We Were ‘Bloody Indians’ to Them: Engineer on Incidents of Racism
Farokh Engineer said Indian players were often on the receiving end of racism in international cricket.
Former India cricketer Farokh Engineer has opened up about facing racism during his time in county cricket in England.
Engineer, who played for Lancashire in the 1960s, said he did not hold back when faced with racism.
"When I first came into county cricket, there were question marks like 'he is from India?' I did face it (racist comments) once or twice when I joined Lancashire. Nothing very personal, but just because I was from India. It had to do with making fun of my accent," Engineer told The Indian Express.
"I think my English is better than most Englishmen really, so soon they realised that you don’t mess around with Farokh Engineer. They got the message. I gave it back to them straightaway. Not only that I proved myself with my bat and gloves as well. I was simply proud I put India on the map as an ambassador for the country."
Speaking in a podcast with Cyrus Brocha, Engineer said Indian players were often on the receiving end of racism in international cricket as well.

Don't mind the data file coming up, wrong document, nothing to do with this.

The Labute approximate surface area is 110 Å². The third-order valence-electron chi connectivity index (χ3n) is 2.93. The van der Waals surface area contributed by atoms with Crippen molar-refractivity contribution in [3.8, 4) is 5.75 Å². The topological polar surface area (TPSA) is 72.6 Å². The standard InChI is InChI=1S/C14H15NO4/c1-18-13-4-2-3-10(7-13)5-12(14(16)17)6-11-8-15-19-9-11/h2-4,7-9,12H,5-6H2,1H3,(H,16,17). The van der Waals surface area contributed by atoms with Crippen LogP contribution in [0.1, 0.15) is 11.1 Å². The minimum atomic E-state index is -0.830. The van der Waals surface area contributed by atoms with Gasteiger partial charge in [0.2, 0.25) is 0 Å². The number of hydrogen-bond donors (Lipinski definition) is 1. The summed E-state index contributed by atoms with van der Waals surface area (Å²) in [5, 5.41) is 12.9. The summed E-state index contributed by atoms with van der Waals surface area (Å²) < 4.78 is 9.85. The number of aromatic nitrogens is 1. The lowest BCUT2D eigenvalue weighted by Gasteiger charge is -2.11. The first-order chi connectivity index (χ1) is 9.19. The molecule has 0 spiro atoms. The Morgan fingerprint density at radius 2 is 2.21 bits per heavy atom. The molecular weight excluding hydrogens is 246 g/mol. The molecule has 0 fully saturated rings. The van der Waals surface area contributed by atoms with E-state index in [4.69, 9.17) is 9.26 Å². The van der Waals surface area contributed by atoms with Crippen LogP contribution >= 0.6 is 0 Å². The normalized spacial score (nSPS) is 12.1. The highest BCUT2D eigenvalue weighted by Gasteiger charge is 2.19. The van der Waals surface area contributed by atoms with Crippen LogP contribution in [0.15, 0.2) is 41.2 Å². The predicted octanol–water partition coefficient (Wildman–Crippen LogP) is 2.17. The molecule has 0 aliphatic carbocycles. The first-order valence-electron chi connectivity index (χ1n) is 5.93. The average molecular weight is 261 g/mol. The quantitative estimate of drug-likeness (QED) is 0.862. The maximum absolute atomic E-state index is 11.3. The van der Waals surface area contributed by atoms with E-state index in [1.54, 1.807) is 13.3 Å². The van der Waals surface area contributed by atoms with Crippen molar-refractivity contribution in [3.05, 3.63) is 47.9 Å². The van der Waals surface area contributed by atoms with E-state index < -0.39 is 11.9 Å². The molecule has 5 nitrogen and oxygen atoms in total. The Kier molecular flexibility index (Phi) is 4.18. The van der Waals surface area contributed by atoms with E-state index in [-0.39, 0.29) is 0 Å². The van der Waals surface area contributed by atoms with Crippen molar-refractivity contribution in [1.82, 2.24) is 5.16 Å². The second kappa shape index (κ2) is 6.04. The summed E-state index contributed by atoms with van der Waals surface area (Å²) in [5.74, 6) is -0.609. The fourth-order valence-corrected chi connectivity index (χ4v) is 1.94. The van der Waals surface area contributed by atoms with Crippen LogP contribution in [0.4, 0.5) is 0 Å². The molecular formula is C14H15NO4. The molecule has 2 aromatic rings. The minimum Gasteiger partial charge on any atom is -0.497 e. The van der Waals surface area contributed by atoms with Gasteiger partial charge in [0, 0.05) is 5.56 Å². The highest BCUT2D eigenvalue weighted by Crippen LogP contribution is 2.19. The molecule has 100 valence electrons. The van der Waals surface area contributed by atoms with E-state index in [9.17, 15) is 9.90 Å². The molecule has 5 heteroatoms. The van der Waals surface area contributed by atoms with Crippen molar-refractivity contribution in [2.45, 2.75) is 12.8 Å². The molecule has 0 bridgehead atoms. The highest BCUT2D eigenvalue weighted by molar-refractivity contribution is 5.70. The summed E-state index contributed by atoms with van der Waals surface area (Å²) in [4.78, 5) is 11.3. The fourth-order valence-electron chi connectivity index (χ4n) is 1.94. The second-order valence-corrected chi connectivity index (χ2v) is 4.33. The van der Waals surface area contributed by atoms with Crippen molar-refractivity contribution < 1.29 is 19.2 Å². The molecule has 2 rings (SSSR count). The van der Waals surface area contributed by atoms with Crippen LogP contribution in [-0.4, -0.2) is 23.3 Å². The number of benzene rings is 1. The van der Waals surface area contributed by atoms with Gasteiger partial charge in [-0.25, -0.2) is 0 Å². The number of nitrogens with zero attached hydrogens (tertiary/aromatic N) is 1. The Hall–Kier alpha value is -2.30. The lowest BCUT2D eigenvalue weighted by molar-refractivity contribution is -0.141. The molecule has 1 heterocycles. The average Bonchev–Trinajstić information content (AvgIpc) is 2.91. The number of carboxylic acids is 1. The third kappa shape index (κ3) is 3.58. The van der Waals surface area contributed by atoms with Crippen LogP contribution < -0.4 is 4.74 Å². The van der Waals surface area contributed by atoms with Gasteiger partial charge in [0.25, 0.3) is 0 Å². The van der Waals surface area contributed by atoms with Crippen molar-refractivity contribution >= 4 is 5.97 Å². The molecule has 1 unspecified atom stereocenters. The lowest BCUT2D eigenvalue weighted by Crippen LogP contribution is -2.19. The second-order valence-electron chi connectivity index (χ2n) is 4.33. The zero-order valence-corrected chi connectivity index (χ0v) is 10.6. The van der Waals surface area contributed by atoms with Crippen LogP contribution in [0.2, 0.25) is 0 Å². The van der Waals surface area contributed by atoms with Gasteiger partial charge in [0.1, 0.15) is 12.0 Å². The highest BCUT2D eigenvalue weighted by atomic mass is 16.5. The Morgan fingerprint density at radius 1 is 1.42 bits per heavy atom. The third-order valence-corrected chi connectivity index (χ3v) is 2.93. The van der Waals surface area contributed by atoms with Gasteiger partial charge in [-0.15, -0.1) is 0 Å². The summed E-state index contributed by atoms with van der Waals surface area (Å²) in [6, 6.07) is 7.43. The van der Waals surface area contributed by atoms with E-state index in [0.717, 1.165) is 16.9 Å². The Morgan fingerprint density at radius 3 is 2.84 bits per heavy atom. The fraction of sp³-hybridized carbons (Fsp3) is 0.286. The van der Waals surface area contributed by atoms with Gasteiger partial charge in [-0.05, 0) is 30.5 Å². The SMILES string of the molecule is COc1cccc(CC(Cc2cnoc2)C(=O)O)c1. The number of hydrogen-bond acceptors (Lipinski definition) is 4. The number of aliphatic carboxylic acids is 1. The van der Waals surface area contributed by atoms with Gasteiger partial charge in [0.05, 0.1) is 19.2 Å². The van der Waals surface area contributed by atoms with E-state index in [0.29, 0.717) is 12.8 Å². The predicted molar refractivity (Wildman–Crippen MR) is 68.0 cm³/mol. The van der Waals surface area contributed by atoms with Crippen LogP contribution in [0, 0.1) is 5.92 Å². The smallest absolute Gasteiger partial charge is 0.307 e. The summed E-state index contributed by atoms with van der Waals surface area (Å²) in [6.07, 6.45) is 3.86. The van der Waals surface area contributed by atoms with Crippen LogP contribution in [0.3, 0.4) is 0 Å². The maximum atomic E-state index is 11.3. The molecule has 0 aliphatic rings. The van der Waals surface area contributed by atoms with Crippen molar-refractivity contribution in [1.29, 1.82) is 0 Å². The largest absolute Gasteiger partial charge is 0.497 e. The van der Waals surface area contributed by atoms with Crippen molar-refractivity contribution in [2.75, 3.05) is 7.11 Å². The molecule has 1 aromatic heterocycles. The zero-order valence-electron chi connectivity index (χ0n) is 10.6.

Engineer talked about how former England captain Geoffrey Boycott used terms such as 'bloody Indians', and shed light on how the Indian Premier League caused a shift in the attitude of the Englishmen.
"We were all ‘bloody Indians’ to them till a few years ago. Now once the IPL started, they are all licking our backsides. It amazes me that just because of the money, they are licking our boots now. But people like me know what their true colours were initially. Now they suddenly changed their tunes. India is a good country to go for a few months and do some television work, if not play and make money," Engineer had said on the podcast.
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